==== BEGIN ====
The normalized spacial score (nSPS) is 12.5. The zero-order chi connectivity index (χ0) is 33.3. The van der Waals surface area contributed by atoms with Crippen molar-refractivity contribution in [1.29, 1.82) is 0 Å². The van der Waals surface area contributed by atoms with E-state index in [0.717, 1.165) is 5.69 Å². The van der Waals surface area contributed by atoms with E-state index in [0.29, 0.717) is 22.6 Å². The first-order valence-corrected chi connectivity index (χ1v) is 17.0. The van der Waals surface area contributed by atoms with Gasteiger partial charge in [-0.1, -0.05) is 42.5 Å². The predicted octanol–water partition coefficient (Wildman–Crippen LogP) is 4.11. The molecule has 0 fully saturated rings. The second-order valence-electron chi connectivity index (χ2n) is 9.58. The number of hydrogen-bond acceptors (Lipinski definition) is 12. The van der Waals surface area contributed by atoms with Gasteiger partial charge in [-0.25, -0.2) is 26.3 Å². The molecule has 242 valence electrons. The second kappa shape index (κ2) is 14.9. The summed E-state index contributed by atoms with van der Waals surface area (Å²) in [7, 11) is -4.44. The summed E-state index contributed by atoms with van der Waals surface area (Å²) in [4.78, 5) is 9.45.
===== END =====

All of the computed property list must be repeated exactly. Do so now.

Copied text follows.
The normalized spacial score (nSPS) is 12.5. The zero-order chi connectivity index (χ0) is 33.3. The van der Waals surface area contributed by atoms with Crippen molar-refractivity contribution in [1.29, 1.82) is 0 Å². The van der Waals surface area contributed by atoms with E-state index in [0.717, 1.165) is 5.69 Å². The van der Waals surface area contributed by atoms with E-state index in [0.29, 0.717) is 22.6 Å². The first-order valence-corrected chi connectivity index (χ1v) is 17.0. The van der Waals surface area contributed by atoms with Gasteiger partial charge in [-0.1, -0.05) is 42.5 Å². The predicted octanol–water partition coefficient (Wildman–Crippen LogP) is 4.11. The molecule has 0 fully saturated rings. The second-order valence-electron chi connectivity index (χ2n) is 9.58. The number of hydrogen-bond acceptors (Lipinski definition) is 12. The van der Waals surface area contributed by atoms with Gasteiger partial charge in [-0.25, -0.2) is 26.3 Å². The molecule has 242 valence electrons. The second kappa shape index (κ2) is 14.9. The summed E-state index contributed by atoms with van der Waals surface area (Å²) in [7, 11) is -4.44. The summed E-state index contributed by atoms with van der Waals surface area (Å²) in [4.78, 5) is 9.45.